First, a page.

3 Bold Steps to Becoming the Great Soul You Want to See in the Mirror
Be the Change!
Cultivate by Jennifer Davis
“You must be the change you want to see in the world,” said “Mahatma” Gandhi, who led India to independence and inspired human rights movements worldwide—all by dramatically living the simple, nonviolent life he preached. We now see this quote everywhere: at churches and yoga centers and political rallies and on workshop flyers and bumper stickers. But what does it mean?
Gandhi stood (or sat) against armed adversaries. He endured years in prisons. Without violence, he fought off an empire and brought a new level of dignity to the caste of “untouchables.” What Gandhi didn’t spell out for us is this: How might we too “be the change”?
We are a part of the freest, most powerful, and most consuming nation on Earth. Our most difficult battles are with ourselves. Meanwhile, Mother Earth is crying out for each of us to be the change, to become the best possible person. Not someday, but right now. Another 20 years of “Be the same” and climate change will likely be catastrophically irreversible. We feel that truth in the heat, the smoke, the wind, the floods, and in the eyes of our children and grandchildren.
Maybe we don’t change because we’re not Gandhi. We feel we lack his courage, his strength, the power of his conviction. Maybe we believe that our change won’t really make a difference. Yet “Mahatma” (Sanskrit for Great Soul) would be the first to disagree. Speaking of himself, he said, “Whatever you do will be insignificant, but it is very important that you do it.”
The Simple Foundations of a Legacy
As a young man, Gandhi was not an exceptional student. Nor was he a successful lawyer. Apparently, he did not aspire to greatness. Instead, he built his legacy on simple foundations: He swore to speak the truth at all times. He lived modestly in a self-sufficient community, and he practiced ahimsa, a Sanskrit word meaning to do no harm. Holding steadfast to those simple practices against the power of injustice catapulted him onto the world stage.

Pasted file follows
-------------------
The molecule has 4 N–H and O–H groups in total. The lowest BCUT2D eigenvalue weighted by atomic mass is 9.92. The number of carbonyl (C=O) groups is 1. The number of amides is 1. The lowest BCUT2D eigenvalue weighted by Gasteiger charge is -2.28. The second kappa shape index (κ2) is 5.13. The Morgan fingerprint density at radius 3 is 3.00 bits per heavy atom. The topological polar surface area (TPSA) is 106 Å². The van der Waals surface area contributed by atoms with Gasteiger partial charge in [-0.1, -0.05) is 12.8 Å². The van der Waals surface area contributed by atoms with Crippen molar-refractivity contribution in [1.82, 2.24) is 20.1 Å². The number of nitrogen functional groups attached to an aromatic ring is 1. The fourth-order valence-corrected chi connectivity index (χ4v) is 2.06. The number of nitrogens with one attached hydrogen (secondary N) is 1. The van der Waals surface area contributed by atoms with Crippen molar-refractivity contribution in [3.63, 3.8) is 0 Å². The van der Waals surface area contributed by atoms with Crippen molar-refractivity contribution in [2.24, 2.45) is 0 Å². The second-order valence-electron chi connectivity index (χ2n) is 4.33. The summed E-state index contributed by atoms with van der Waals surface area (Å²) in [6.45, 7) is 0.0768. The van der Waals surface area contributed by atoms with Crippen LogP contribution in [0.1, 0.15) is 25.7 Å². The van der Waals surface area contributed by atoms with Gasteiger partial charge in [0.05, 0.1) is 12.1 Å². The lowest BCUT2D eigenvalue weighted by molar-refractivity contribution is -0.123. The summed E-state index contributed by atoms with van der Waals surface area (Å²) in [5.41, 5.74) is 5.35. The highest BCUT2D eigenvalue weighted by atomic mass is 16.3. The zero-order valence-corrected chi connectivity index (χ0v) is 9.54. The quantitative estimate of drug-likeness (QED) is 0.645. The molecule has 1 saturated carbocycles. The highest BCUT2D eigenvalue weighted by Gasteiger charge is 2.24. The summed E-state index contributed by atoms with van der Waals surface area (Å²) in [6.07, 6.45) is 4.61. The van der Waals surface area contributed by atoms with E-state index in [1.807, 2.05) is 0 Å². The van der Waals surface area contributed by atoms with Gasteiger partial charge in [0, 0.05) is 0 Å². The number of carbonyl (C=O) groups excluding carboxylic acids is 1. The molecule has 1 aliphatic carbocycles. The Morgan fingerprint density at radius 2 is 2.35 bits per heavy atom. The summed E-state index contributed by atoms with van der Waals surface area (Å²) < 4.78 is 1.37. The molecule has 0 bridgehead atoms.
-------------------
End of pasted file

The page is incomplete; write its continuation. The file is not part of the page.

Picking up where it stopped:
What Gandhi asked of us is that we not lose faith in humanity: “Humanity is an ocean; if a few drops of the ocean are dirty, the ocean does not become dirty.”
He asked us to be fully ourselves: “I want freedom for the full expression of my personality.”
And he recognized that even the wisest can be dead wrong: “It is unwise to be too sure of one’s own wisdom.”
So how can we, too, “be the change"?
We can keep our faith in our basic goodness, we can express ourselves fully, we can live more simply, and we can reach out to others to help us along.
In that spirit, we ask you to join with us in taking three bold steps toward becoming change that you want to be and see. Think of it as a cleansing for your own Great Soul.
Step 1: Neuroscience suggests that the self is as illusory as the Buddha taught. We can and do change all the time, depending on where we put our attention, the company we keep, and our physical environment. Not surprisingly, the most effective tools to mold our selves are spiritual practices. So we first ask you to take a close look at yourself—to assess your strength and weaknesses in relation to 16 aspects of a spiritually grounded life.
Step 2: Neuroscience and many religious traditions tell us that the notion of an independent self is also an illusion. We constantly cocreate one another through our mirror neurons and perhaps even through our intentions. Step 2 is to acknowledge that we are interdependent and not always the best judges of our highest selves.
Step 3: Imagine that you are going in for brain surgery. You are frightened: How well the surgery goes will determine who you are going to be, and so you reach out to those close to you. You ask them to hold your highest good in their thoughts—and they in turn feel honored by your request.
Well, Step 3 isn’t brain surgery. But it can be a bit frightening. We ask you to take a bold step: to reach out to your community for help in being your best. Your request will honor your group and will help you in becoming the Great Soul you are. Your bold step may empower your friends as well.
The Process of Change
To set this process in motion, sit quietly and breathe before you fill in the form on this page. Then cut out and hang your answers on your mirror—so you can ask yourself what to work on each day and what to dream about each night. Add new marks as you see fit. When you feel ready, reach out to friends so you can learn how they experience the Great Soul you are—and what you have to work on.
Filling out the form and letting the responses guide your practice will be helpful. Reaching out to friends should be even more helpful—and may lead to real conversations and real changes that you want to see in yourself and in the world.—Stephen Kiesling